Wednesday, 8 February 2017

Paper to Pixel to Paper Again: Part 5

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A guide to creating the best looking line art in print in the new digital print world
  
Part 5
Scanning Palooza & Keeping It All Straight

Greetings!

This is the fifth installment of Paper to Pixel to Paper Again, a series that explains (in an overly thorough manner) the how-to's of preparing line art (and later in the series, color art!) for print.


Come on now. I asked nicely...

***
Because of the pace we're moving in this series (four installments in and we haven't scanned anything yet!) I'm going to be a bit more didactic and a bit less expansive in the next few installments. 

Okay! When last we met we had purchased (borrowed)(stolen!) a scanner to convert all of your giant stack of paper into ones and zeds. Now we need to use some software to operate said scanner.

But hey, doesn't this scanner come with software?

Yes, your scanner most likely comes with some kind of limited utility that can in all likelihood produce good scans. But for maximum flexibility, and ease of naming and image adjustment and calibration and all kinds of other goodies, you want a copy of one of the big two names in scanning: Vuescan or Silverfast. If one of these two came with your scanner, you're good. If neither of them did, I'd recommend Vuescan, as it's the more affordable of the two.



So we've connected our scanner, we have our artwork in a neat, orderly pile on our desk, and we've fired up the ol' Vuescan. What now?


I'm not going to go into exhaustive detail here—that's what manuals are for—but I will hit a few highlights.

Vuescan has a few different tabs, and each of these tabs has a plethora of options to choose from, to change every conceivable thing that can be changed about the input of your scanner. This is much more flexibility than, say, EpsonScan, the utility that comes with all Epson scanners, which tries to manage your image in a lot of ways that can interfere with upscaling or batch processing. 

Here in Vuescan, all of those potential options are laid out for you, and are tweakable, which can make it a bit intimidating at first, but also makes it an extremely powerful tool.

In our case, scanning artwork that will end up as black and white line art, this is actually a pretty simple task, as we don't have to worry about color calibration or anything like that. We just need to scan our artwork, every page at the same exposure level.


As discussed in previous installments, for the Cerebus restoration project, in general, we scan materials that will be reproduced at-size (photo negatives, print scans) at 1200 ppi (the exception being documents solely with text, for instance, the notes to Going Home, which were scanned at 600 ppi to save scan time). And we scan original artwork (which is of a much larger dimension than the finished book) at 600 ppi. 

I'd also recommend always scanning in COLOR versus grayscale, even though the files will end up lineart/1-bit images. Why? A color scan takes the same amount of time as a grayscale scan—the grayscale scan is just the scanner scanning in color as normal and arbitrarily throwing out two of the color channels. Scanning in color gives you maximum flexibility for how this gray conversion happens, and that conversion can happen as part of your script. Have a red ink spill on your artwork? Use blue-line pencil under your inks? These are easy to eliminate from a color scan and could require some serious work from a grayscale scan. (For one page of the Cerebus restoration project, I actually eliminated an entire watercolor-painted overlay to a page of original artwork with the Photoshop "Black and White" tool, taking a page that would otherwise have been completely unusable and looked perfect afterwards. Only possible because of the color scan).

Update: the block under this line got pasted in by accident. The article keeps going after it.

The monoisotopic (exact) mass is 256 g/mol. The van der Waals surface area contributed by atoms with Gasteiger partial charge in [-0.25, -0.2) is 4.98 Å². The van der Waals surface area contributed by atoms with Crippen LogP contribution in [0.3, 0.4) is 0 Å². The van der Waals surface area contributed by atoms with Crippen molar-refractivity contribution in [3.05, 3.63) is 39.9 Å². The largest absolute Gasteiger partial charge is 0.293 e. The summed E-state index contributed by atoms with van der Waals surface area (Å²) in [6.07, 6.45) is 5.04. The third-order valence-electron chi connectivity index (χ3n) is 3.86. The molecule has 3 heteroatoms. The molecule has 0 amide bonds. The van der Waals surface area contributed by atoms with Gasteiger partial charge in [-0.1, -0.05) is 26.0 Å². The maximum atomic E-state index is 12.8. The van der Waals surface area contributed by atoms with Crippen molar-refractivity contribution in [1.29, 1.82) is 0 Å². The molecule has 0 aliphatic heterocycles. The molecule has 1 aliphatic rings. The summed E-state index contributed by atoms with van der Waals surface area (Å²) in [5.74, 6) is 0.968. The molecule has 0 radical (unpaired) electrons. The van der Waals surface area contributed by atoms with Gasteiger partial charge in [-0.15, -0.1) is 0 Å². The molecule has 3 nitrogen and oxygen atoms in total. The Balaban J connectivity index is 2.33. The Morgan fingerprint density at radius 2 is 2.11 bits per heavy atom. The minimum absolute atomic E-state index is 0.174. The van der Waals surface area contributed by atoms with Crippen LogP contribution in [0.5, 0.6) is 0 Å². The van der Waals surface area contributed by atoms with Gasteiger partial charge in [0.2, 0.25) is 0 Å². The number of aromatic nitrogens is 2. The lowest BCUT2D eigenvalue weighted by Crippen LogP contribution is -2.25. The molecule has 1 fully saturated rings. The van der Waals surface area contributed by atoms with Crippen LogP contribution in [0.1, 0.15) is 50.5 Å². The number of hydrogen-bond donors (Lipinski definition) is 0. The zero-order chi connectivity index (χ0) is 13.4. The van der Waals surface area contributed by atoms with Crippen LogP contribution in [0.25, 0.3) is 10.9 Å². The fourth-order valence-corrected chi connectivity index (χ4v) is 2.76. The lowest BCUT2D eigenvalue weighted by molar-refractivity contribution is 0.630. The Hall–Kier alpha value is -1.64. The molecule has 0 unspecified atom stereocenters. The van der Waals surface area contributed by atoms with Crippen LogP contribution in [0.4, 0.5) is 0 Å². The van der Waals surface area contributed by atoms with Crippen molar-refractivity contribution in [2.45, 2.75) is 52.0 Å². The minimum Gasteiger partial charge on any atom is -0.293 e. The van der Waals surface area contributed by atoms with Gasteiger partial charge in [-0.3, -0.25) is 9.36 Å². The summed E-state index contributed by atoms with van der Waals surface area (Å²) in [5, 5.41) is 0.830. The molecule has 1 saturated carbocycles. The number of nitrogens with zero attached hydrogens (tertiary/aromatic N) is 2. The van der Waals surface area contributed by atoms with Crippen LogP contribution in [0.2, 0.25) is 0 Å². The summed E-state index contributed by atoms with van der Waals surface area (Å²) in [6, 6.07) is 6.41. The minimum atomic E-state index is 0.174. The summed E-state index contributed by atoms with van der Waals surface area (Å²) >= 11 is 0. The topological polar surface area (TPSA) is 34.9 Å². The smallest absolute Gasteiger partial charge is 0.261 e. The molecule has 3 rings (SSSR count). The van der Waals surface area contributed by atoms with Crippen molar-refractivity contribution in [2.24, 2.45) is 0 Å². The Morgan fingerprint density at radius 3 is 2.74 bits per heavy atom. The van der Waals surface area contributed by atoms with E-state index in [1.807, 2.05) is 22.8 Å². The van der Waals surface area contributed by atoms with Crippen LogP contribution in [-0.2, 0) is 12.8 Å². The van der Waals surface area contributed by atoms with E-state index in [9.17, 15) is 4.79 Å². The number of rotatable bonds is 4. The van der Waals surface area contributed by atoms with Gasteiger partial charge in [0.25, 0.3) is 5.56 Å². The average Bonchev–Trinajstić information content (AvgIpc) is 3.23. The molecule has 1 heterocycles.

Plus, you might find use for your color scans in the future. Art books? Promotional materials? Crazy enlargements on the side of a building? You never know when you might want to return to the source, and that piece of artwork might not always be as accessible as it is right now. 

When we get to negatives, we'll discuss bit depth again, but for your original destined-to-be-line-art artwork, 24-bit depth is more than adequate.

(Also—this won't be a problem if you're using Vuescan, but I want to reiterate it anyway—DON'T SHARPEN YOUR IMAGE while you're scanning! Is there an "Unsharp Mask" box somewhere? Uncheck it. We will do sharpening at the next stage, in a controlled way, AFTER we've upscaled, to avoid any possible negative effects. (This is one of those things that can be totally fine, depending on a whole host of things—but best to do it in a purposeful way rather than whatever arbitrary radius etc the scanning program wants to apply.)

The Epson 10000XL/11000XL, which is the scanner used by everyone scanning original artwork for the Cerebus restoration project, has an oddity that needs to be taken into account— it has a variable focus to accommodate scanning artwork that can't be flush to the glass. Because of this, you need to make sure it's in focus before starting a big batch of scans. Hitting Control-F in Vuescan should cause the focus to adjust. If Vuescan crashes and defaults to the standard settings, you'll need to focus again.